Daily Digest 4/2/2024 (Paula Weinstein)

Benton Institute for Broadband & Society
Table of Contents

Broadband Funding

NTIA Adopts New Measures to Streamline Environmental Impact Permitting Review for “Internet for All” Projects  |  Read below  |  Press Release  |  National Telecommunications and Information Administration
BEAD Disparities: As Some States Struggle to Get Everyone Connected, Others May Have Leftover Funds  |  Read below  |  Joan Engebretson  |  telecompetitor
How the FCC could save the Affordable Connectivity Program  |  Read below  |  Nicole Ferarro  |  LightReading
Canadian private equity blocks rural Americans from getting fiber broadband  |  Read below  |  Linda Hardesty  |  Editorial  |  Fierce


Arkansas City to Get High-Speed Broadband Without Government Funding  |  Read below  |  Joan Engebretson  |  telecompetitor


Are There Two Broadband Markets?  |  Read below  |  Doug Dawson  |  Analysis  |  CCG Consulting


Google Pledges to Destroy Browsing Data to Settle ‘Incognito’ Lawsuit  |  Wall Street Journal

Platforms/Social Media/AI

U.S. and UK Announce Partnership on Science of AI Safety  |  Department of Commerce
Google’s AI-‘supercharged’ Search Generative Experience, or SGE, sometimes makes up facts, misinterprets questions and picks low  |  Washington Post
How Tech Skeptic David Autor Decided A.I. Might Benefit the Middle Class  |  New York Times
How Meta’s global head of safety approaches online age verification  |  Vox
Opinion | There’s Valuable Speech on Social Media, Even for Kids  |  New York Times


Jon Stewart claims Apple wouldn't let him interview FTC chair on his podcast  |  Axios

Company News

Huawei turns the corner on profits in 2023  |  Fierce
Today's Top Stories

NTIA Adopts New Measures to Streamline Environmental Impact Permitting Review for “Internet for All” Projects

The National Telecommunications and Information Administration (NTIA) announced 30 new “categorical exclusions” established to support National Environmental Policy Act (NEPA) reviews for broadband infrastructure deployments funded by the Internet for All programs. NTIA has also adopted six additional categorical exclusions from the First Responder Network Authority, an independent agency within NTIA, the nation’s communication network for first responders. NTIA has historically relied on 11 categorical exclusions established by the Department of Commerce in 2009 that remain available to support NEPA reviews. Categorical exclusions are categories of actions that a federal agency has determined, after review by the Council on Environmental Quality (CEQ), do not individually or cumulatively have a significant effect on the human environment and therefore typically require neither an environmental assessment nor an environmental impact statement. Broadband deployment projects generally have limited potential for significant environmental impacts, and NTIA’s substantial record of related NEPA reviews supports expanding the list of actions categorically excluded from detailed environmental review.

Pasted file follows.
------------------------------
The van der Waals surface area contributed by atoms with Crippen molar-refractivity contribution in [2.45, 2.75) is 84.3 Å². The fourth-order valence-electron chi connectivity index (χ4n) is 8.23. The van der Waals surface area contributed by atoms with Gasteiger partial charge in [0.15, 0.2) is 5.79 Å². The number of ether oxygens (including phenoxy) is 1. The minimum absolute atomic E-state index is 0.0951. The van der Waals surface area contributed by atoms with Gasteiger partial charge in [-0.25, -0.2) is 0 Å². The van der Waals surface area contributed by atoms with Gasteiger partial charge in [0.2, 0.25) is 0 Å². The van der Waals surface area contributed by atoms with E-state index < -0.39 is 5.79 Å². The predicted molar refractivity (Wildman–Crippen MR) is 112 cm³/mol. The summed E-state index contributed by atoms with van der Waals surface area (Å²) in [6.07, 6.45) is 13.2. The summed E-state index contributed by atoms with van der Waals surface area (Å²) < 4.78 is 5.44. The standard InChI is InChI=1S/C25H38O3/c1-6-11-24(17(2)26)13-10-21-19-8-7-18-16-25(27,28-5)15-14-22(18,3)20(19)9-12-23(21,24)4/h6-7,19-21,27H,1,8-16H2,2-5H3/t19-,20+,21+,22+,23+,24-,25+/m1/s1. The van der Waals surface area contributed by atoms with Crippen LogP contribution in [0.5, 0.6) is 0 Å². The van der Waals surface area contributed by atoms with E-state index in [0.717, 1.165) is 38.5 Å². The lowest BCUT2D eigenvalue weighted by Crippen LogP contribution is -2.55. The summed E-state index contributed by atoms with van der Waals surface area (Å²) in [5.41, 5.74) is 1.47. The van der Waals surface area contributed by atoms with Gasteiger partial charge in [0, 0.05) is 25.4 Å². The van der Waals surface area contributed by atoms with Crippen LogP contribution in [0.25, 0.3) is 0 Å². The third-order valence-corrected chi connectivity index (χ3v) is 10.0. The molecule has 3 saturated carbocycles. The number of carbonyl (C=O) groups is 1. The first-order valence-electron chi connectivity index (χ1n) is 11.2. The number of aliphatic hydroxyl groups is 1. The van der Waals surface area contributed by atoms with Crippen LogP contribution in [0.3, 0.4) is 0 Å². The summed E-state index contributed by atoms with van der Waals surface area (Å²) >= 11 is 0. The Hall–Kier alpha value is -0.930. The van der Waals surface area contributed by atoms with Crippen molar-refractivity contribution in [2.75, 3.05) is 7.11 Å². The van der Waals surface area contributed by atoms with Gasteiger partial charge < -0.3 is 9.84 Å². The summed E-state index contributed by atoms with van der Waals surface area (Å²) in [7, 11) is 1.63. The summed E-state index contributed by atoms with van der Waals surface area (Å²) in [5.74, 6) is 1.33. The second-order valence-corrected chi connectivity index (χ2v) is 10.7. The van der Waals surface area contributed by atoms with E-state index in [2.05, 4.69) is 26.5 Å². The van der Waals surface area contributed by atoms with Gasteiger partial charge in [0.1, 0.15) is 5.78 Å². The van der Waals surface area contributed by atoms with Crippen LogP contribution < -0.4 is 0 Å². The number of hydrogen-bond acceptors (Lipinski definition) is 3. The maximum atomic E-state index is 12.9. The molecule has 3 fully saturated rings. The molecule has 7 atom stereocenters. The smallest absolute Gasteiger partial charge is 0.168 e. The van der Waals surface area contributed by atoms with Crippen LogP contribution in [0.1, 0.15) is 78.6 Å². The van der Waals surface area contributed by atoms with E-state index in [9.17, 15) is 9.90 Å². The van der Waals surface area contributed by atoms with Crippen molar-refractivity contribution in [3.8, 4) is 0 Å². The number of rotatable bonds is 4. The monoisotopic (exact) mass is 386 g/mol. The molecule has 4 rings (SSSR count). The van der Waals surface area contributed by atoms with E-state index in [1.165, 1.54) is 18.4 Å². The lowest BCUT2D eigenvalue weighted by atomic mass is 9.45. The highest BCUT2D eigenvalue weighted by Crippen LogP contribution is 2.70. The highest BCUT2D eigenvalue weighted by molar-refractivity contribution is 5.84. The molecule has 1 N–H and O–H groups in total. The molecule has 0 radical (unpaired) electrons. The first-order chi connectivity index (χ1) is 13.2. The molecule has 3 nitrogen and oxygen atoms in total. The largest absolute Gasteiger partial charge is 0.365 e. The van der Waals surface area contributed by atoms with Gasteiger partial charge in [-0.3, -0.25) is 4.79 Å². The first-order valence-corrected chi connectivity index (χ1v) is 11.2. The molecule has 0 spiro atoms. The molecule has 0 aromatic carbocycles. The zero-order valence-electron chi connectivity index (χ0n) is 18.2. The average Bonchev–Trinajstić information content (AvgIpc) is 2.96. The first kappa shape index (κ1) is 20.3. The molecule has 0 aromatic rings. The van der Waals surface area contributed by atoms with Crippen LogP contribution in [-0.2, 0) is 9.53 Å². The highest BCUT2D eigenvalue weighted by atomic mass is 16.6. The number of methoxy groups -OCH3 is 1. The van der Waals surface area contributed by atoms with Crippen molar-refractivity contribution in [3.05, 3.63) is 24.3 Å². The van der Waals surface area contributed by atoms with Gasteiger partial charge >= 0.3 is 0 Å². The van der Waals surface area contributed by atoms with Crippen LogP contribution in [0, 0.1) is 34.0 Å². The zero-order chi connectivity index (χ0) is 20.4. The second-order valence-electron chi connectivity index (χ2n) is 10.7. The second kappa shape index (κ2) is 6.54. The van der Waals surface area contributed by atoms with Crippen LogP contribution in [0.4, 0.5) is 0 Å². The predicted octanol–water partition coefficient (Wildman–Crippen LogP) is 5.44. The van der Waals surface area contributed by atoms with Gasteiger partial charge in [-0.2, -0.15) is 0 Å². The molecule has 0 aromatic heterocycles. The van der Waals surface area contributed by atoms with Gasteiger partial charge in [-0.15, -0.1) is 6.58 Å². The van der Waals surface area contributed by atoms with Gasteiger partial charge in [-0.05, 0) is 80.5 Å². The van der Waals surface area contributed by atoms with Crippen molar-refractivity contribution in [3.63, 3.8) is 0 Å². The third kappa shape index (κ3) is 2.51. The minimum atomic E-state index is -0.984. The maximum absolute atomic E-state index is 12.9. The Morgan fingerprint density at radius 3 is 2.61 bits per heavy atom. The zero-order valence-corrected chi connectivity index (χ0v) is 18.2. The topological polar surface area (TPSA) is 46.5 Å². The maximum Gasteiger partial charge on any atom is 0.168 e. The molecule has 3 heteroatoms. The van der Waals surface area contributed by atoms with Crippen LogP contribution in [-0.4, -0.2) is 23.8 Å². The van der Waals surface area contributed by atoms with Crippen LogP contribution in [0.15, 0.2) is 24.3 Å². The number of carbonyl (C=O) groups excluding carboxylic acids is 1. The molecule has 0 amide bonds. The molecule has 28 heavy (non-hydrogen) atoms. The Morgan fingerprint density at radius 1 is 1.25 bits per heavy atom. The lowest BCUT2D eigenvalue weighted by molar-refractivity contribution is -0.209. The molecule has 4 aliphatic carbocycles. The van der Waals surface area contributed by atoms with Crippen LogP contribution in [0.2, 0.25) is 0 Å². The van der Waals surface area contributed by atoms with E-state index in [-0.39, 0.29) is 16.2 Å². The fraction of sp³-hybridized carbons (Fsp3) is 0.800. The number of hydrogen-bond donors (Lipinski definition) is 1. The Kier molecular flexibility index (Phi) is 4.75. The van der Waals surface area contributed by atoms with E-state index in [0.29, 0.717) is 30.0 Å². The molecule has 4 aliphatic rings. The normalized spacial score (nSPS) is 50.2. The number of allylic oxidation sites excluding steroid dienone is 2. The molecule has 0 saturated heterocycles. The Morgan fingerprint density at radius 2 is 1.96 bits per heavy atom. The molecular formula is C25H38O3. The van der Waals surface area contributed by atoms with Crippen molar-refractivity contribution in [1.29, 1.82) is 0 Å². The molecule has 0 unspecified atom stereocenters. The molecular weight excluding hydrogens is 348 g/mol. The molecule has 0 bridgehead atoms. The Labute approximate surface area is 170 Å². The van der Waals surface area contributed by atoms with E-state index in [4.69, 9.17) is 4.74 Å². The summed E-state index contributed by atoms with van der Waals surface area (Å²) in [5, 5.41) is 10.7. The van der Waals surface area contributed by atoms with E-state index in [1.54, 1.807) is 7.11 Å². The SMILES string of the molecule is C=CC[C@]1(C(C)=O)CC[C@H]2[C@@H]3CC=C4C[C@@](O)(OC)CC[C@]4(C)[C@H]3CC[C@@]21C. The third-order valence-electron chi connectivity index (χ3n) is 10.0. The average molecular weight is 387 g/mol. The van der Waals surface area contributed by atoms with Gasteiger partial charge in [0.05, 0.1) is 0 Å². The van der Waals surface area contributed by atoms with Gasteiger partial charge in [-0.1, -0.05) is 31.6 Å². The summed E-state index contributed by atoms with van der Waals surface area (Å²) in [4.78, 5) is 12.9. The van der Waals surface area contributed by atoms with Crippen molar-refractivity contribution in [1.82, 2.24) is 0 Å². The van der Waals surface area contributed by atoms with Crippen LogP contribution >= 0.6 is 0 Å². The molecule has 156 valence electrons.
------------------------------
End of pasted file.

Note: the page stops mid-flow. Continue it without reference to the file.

BEAD Disparities: As Some States Struggle to Get Everyone Connected, Others May Have Leftover Funds

Joan Engebretson  |  telecompetitor

Over a quarter of states are expected to be able to have enough Broadband, Equity, Access, and Deployment (BEAD) funding to get broadband to all their unserved and underserved areas and still have money left. At the other end of the spectrum, some states are struggling to meet national goals of making broadband available to everyone and to deploy fiber to the maximum extent possible. In a letter to the National Telecommunications and Information Administration (NTIA), fixed wireless provider association WISPA noted several states–including Minnesota, New York and North Carolina—that have indicated they don’t expect to have enough BEAD funding to reach everyone. Those states that don’t need all their BEAD funding to make broadband available to everyone will be able to use the funds for other purposes. Subject to NTIA approval, the states can use the money toward connectivity for anchor institutions or local governmental facilities or possibly for broadband adoption purposes. 

How the FCC could save the Affordable Connectivity Program

Nicole Ferarro  |  LightReading